The Irish potato famine was caused by wealthy landlords who prized profit over people and thousands starved

A detail of the Famine Memorial in Dublin
We have all heard about the Irish potato famine, but not so many are aware that it was the result of Britain’s Irish policy favouring the landlords and not just about the spread of a fungus. The suffering caused was horrendous and the experience remains in the Irish memory. This article is from Sarah K Burns and was published by Raw Story (17 March 2017).

As many don green to celebrate St. Patrick’s Day, the truth about Irish-Americans has been lost to history books beyond the U.S. shores. Occasionally, a mention of the Potato Famine will surface, but high school textbooks neglect the heartbreaking pain and misery, not to mention deaths, of millions of Irish people that prompted them to migrate to American shores.

Former social studies teacher Bill Bigelow pointed out in Common Dreams that there’s no shortage of information and even study guides to teach students, yet the harrowing tales still remain untold. Bigelow cites flat mentions of the “horrible disaster” the famine caused, saying that they’re describing it as an earthquake or another natural disaster. Somehow it was nothing more than a blight.

Instead, textbooks are filled with only small slices of knowledge that are packed full of boredom, leaving any young person uninterested in searching for more information.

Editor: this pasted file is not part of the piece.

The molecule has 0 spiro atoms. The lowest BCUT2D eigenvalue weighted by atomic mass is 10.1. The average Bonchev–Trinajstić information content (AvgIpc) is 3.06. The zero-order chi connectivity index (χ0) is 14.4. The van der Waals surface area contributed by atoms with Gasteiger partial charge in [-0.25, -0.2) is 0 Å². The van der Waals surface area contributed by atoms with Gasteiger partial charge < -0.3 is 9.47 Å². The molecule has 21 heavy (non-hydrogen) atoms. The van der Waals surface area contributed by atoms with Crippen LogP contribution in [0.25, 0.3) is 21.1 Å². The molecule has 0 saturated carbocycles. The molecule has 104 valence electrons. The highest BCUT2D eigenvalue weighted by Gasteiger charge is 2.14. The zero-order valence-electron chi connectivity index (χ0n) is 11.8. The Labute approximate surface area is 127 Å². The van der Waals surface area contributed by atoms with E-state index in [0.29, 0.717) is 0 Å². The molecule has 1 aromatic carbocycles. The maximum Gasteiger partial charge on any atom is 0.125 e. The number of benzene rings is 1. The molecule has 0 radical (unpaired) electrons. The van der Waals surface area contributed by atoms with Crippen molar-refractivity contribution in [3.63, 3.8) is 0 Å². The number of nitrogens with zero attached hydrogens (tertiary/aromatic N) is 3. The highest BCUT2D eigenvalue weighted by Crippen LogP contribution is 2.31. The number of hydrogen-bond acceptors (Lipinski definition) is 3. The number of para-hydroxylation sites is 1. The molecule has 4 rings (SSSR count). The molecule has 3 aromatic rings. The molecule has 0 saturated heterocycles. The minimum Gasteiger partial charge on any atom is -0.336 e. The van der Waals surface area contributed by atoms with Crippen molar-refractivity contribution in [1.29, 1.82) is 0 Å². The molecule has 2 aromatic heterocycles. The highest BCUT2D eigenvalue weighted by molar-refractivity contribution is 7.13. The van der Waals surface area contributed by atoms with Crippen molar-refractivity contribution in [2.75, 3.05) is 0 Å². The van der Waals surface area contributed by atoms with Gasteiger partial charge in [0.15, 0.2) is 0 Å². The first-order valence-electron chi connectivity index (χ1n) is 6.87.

Bigelow suggests Thomas Gallagher’s Paddy’s Lament, which describes the first winter of the famine in which 400,000 Irish peasants starved while wealthy landlords scored millions from exporting food that could have saved them. There was an unbelievable amount of food produced in Ireland, Gallagher explained. Yet, it was all exported abroad.

The Potato Famine only happened to potatoes, prompting Bigelow to ask “why did people starve?” He urges teachers to ask students difficult questions about starvation amid surplus. Doing so can help youth to learn patterns in policy and about consequences of those actions that cut assistance to the poor, like President Donald Trump’s cuts to Meals on Wheels.

According to Bigelow, Raj Patel opens his book Stuffed and Starved: Markets, Power and the Hidden Battle for the World’s Food System by saying that the world produces more food than ever before. At the same time, more than one in 10 people are hungry.

“The hunger of 800 million happens at the same time as another historical first: that they are outnumbered by the one billion people on this planet who are overweight,” Patel wrote. He goes on to walk readers through the modern food system and the pattern of poverty and power playing out as it did during the Potato Famine.

Bigelow argues that corporate textbook producers aren’t interested in talking about inequality or highlighting global suffering of the poor.

Worldwide publishing company Pearson describes itself as focusing on earnings, cash and return on investment capital. Not education, information, learning, children or critical thinking. The company had $9 billion in sales in 2011.

There’s an alternative lesson that can help students investigate for themselves who was responsible for the deaths of so many Irish poor. There is plenty of blame to go around, however. It could have come from the wealthy landlords or the British who bought the food exports from Ireland. There is also the Anglican Church, which never denounced the wealthy causing the famine, as well.

Though, today, students are more likely to wear green


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